The east-central African festival has become a global beacon for adventurous music lovers. But this year, you can virtually teleport to Kampala and take in some yourself – right now.

Indian cultural activist Aneesha Kotwani documented last year’s edition, for some small window into the festival. (Pictured at top, 2019 edition crowds – for a little bit of the feeling of that energy.)

Kampala is contending with COVID-19 like everyone else – and this exposes the sorts of inequities exposed in every country this year. But as both Uganda and your neck of the woods cope with the twin challenges of social distancing and disease, we are at least treated to a virtual trip to Uganda for a mental and musical escape.

And yeah, this is 2020 – they’re proceeding to put this on, evidently even with a highly limited, socially distanced secret party on the location. For the rest of us, though, there’s musical inspiration:

And yet again festival organizers treat the world to a rich survey of both local talent and connections to experimentalism from other corners of the world.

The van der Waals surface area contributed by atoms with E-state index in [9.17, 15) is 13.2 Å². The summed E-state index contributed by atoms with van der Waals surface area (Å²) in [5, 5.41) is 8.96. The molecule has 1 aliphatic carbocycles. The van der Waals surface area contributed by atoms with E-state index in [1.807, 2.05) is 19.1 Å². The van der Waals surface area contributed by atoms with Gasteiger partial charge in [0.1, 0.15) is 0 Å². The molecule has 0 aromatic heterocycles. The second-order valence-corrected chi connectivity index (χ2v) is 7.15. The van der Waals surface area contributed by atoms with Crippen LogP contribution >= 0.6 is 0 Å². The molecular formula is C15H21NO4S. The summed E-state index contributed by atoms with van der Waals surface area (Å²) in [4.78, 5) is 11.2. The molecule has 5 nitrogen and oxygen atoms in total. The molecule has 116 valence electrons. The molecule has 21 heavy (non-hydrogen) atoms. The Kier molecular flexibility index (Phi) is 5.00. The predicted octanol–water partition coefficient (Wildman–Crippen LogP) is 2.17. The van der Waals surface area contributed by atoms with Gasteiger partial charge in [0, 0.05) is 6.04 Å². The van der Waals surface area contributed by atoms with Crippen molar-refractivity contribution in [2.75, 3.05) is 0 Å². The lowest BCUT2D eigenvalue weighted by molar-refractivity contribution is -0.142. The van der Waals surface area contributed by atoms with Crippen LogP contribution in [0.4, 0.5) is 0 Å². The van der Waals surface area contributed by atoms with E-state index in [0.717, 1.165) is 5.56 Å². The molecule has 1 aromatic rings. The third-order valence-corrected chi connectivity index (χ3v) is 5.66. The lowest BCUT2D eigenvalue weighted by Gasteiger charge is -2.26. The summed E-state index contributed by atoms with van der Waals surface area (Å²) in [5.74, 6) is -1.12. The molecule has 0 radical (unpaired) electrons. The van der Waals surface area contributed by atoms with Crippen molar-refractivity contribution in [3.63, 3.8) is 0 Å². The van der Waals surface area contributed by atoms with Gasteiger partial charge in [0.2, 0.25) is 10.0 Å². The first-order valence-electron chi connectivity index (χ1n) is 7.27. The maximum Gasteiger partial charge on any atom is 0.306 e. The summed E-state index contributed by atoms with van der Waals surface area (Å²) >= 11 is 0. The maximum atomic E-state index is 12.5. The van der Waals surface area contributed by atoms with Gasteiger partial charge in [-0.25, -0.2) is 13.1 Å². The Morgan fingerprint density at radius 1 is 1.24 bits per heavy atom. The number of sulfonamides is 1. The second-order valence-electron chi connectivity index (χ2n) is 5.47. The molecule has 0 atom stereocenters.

So for instance, there’s the rapid-fire collisions of obscurities and futuristic grooves in NSASI’s playing:

These live, fabulous “tribal afro-futurist” performances from Faizal Mostrixx:

For some more soulful playlists from Kenya, there’s Nairobi’s Nabiswa Wanyama:

You also get more traditional selections like Kalalu cultural group, highlighting the musical practices of the Basoga people:

This year that has also included performances recorded in other spots, collected in a virtual assemblage as a kind of ceremony of faith, in this year of isolation, that events will gather together again.

Anyway, it’s all on now – live-streamed but also available on demand, so that either way you can stumble into unexpected music, just as you would at a festival.

There is a ton, a ton of programming from across the full length and breadth of the African continent, as well as Europe, the Middle East, and… um, Canada and the USA, even – and a bunch of Afro-centric collectives.

I can’t complain, as even though I’m in gray shut-down Berlin now, we had the joy of beginning 2020 with the incredible Nakibembe Xylophone Troupe, who got their break at Nyege Nyege. And for all the darkness of 2020, it felt like a miracle to watch this ensemble onstage at Berghain together with Indonesia’s Gabber Modus Operandi – an explosion of pure musical energy, like standing inside a warp core reactor.

Screens are certainly not the same, but I do hope these screens mean we can send some energy to wherever you are – and plant seeds that bring us all together soon. Check out the festival at:

and streaming live on Facebook

Ha, and they have some kind of double-elimination bracket: